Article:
Londonist Interviews … Baroness Von Reichardt of the Treatment Rooms

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The Treatment Rooms is a privately owned three-story house in the West London suburb of Chiswick, which over the past several years has had its exterior walls transformed into an ongoing self-contained conceptual piece of mosaic art. The vibrant and well executed mosaics, which cover the front wall of the house and the back garden wall are well worth paying a visit to see.

Recently, Londonist took an opportunity to visit the Treatment Rooms and sit down for a cup of tea with its founder, Baroness von Reichardt. Here’s our interview.

How long have you lived here and when did you start covering your house with mosaics?

I have been living here for ten years and making my mosaics for the last eight.

So the next obvious question, then, is why?

It’s a combination of reasons, really. I do lots of work for councils and schools, and that sort of art is always censored or has to adhere to guidelines. Without there being anywhere to show my own unmodified artwork, the idea of using my house to share with the world seemed like the only way I could make sure my artwork was completely as I wanted to show it.

I have always been interested in Visionary and Outsider Art. Before I began the mosaics, I bought a book called Fantasy Worlds by Deidi Von Schaewer, which features the works of artists who have transformed their homes to fulfil their fantastic visions of the world. So that Christmas, I thought to myself, ‘Why not put my art on our house and have our own fantasy world?’ I came up with the initial concept and my partner, Mr Spunky, did the drawings. Luckily it’s worked out. That’s still how we work, taking it piece by piece as we go.

What is it about Outsider Art that interests you?

What interests me most is the intension of artists. Why did they create their art? What drives them to create? Outsider Artists have no choice but to be artists, being driven so strongly by their visions.

It is ridiculous how people seem more interested in what the Saatchi Gallery thinks an artwork to be worth than in what the piece actually means. I’m quite against the commoditization of art. For me, the most important thing about art is that it is seen. With Outsider and Visionary Art, everyone can see it; that’s what I like about it.

Do you consider yourself a Visionary Artist?

That’s a difficult question to answer. Unlike many of these artists, there was no great calling from God for me. Also, Outsider Artists usually come from an untrained background. I have a degree; so, obviously, I don’t fit that mould. But, I would like the Treatment Rooms to be seen in the same group of work.

I was inspired by Outsider Art as well as graffiti because they seemed liked the perfect exposure for having art seen. I liked the idea that on this quaint little street in Chiswick something as incongruous as a house completely covered in mosaic art might exist.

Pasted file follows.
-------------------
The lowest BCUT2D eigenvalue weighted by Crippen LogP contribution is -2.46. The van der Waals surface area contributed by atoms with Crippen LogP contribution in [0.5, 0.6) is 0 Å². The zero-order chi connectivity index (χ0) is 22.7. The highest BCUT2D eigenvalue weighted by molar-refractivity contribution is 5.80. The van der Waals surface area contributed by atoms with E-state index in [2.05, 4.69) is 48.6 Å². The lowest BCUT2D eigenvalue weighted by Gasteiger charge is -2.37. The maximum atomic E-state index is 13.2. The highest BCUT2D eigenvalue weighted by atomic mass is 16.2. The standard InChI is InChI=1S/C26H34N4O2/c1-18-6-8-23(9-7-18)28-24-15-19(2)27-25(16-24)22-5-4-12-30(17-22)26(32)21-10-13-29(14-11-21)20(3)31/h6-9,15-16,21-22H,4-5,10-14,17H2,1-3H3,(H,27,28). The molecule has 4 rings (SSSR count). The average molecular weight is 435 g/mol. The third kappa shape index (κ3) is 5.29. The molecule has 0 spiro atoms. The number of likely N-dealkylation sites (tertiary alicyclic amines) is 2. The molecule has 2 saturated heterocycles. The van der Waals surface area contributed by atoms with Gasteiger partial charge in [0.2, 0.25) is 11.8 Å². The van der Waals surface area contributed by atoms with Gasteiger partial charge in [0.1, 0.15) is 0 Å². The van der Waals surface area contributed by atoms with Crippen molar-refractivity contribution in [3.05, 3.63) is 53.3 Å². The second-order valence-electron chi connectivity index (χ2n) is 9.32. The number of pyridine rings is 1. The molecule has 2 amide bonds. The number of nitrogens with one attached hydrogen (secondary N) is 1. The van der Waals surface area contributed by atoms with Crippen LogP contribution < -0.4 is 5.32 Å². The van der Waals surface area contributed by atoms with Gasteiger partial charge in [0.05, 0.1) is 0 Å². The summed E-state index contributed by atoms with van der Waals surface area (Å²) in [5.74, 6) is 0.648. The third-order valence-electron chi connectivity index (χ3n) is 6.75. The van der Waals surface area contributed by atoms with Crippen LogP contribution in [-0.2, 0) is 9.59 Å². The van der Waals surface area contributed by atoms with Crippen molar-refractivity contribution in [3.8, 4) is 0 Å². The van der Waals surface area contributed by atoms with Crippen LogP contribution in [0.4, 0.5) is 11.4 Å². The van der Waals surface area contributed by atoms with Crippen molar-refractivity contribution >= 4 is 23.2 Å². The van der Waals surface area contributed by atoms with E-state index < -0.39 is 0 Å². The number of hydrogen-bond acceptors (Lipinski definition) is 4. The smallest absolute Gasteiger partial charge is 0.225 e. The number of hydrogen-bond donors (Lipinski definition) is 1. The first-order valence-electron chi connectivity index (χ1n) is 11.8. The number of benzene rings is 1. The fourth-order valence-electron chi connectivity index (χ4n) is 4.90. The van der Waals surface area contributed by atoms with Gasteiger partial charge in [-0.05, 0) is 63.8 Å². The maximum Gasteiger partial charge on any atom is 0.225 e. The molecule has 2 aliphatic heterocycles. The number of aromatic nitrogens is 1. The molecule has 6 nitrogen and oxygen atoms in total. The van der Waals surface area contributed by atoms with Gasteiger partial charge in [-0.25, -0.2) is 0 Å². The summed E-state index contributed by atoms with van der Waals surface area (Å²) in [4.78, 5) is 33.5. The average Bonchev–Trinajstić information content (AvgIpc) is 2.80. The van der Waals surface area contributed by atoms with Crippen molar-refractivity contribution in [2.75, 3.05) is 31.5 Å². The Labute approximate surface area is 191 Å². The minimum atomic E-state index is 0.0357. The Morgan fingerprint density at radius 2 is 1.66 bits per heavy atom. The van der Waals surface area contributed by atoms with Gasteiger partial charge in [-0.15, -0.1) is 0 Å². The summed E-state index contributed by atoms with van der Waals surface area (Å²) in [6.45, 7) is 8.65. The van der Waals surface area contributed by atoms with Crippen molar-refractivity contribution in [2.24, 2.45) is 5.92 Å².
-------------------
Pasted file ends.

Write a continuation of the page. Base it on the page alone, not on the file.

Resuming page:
So, you’re inspired by graffiti?

Yes. Like Outsider Art, graffiti and street art reclaim space from the continual bombardment of advertising. If I had to describe my inspirations by examples in the media, I would point to three: Wooster Collective [a website “dedicated to showcasing and celebrating ephemeral art placed on streets in cities around the world”], Juxtapoz [a monthly lowbrow art and culture magazine] and Raw Vision [a quarterly magazine featuring Outsider Art, Art Brut, and Contemporary Folk Art”]. The great thing about graffiti, which I want to emulate, is that it is bright, colourful and non-selling.

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What do you think about graffiti mosaic artist Space Invader?

I love Space Invader. He has a great quote, something to the effect of “true artists take risks.” His mosaics are much simpler to create and to attach to walls than my more elaborate mosaics, which would leave me to open to being caught. That’s another reason I chose to show my artwork on my own house.

Ironically, I think that if I had painted the same images onto my house rather than apply mosaic tiles, they would have been got rid of years ago. People realize that making mosaics is a labour intensive process. People that have seen the house from a distance or have only seen photos of it have told me that they didn’t realize the work was entirely made up of tiles. Whether or not people like the subject matter they give me credit for putting a lot of work into it, allowing me to get away with a lot more than if I had simply painted or pasted up my art.

What do people, especially your neighbours, think about your house being covered in mosaic tiles?

I’ve been waiting for someone to object, but no one ever has. Out of all the hundreds of comments about the Treatment Rooms, only two people have ever communicated bad things. Our street has had houses sell at market prices and has had new neighbours move in since I started the mosaics. So the neighbours must be alright with it.

A few times a year, we have an unveiling of a new bit for the walls and invite our friends, family and neighbours over for it. People bring food, and it’s similar to being at a street party. I now know most of our neighbours, and have helped neighbours to meet and become friends through our unveilings. We try to be inclusive and help build community spirit.

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Is it okay for people to visit the Treatment Rooms?

Yes, of course. People are welcome to take photos. If we’re around, we always make an effort to say hello.

It’s amazing the number of people who come round to see the house, especially people with small children, which proves my theory that people do want art with meaning. Before I started the Treatment Rooms, I worked with a group of students on a library wall mosaic to promote recycling. One of the students came up with the phrase “Stop murdering the planet, the planet bleeds too,” which I and the other students thought was great. However, the council did not allow it to be used. Instead, we used “The environment is everywhere.” Whenever there’s a steering committee, the focus is more on safe platitudes than expression. With layers and layers of people, art gets watered down and loses its meaning.